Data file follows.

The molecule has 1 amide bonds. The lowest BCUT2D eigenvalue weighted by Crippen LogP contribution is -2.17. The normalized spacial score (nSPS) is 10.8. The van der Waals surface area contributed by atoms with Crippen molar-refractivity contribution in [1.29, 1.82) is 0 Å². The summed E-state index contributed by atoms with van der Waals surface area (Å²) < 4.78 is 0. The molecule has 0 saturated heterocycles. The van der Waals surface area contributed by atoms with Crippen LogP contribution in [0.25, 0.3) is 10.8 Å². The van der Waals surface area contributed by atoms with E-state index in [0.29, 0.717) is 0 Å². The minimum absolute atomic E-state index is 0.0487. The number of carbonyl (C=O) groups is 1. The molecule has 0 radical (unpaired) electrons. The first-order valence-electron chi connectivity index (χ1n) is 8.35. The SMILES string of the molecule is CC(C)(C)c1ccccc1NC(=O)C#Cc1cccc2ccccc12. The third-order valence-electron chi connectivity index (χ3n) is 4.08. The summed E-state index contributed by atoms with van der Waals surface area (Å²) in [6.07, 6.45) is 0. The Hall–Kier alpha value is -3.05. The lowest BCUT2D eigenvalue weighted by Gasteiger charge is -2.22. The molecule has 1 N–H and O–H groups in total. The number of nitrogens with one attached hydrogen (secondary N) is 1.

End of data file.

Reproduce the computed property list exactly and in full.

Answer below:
The molecule has 1 amide bonds. The lowest BCUT2D eigenvalue weighted by Crippen LogP contribution is -2.17. The normalized spacial score (nSPS) is 10.8. The van der Waals surface area contributed by atoms with Crippen molar-refractivity contribution in [1.29, 1.82) is 0 Å². The summed E-state index contributed by atoms with van der Waals surface area (Å²) < 4.78 is 0. The molecule has 0 saturated heterocycles. The van der Waals surface area contributed by atoms with Crippen LogP contribution in [0.25, 0.3) is 10.8 Å². The van der Waals surface area contributed by atoms with E-state index in [0.29, 0.717) is 0 Å². The minimum absolute atomic E-state index is 0.0487. The number of carbonyl (C=O) groups is 1. The molecule has 0 radical (unpaired) electrons. The first-order valence-electron chi connectivity index (χ1n) is 8.35. The SMILES string of the molecule is CC(C)(C)c1ccccc1NC(=O)C#Cc1cccc2ccccc12. The third-order valence-electron chi connectivity index (χ3n) is 4.08. The summed E-state index contributed by atoms with van der Waals surface area (Å²) in [6.07, 6.45) is 0. The Hall–Kier alpha value is -3.05. The lowest BCUT2D eigenvalue weighted by Gasteiger charge is -2.22. The molecule has 1 N–H and O–H groups in total. The number of nitrogens with one attached hydrogen (secondary N) is 1.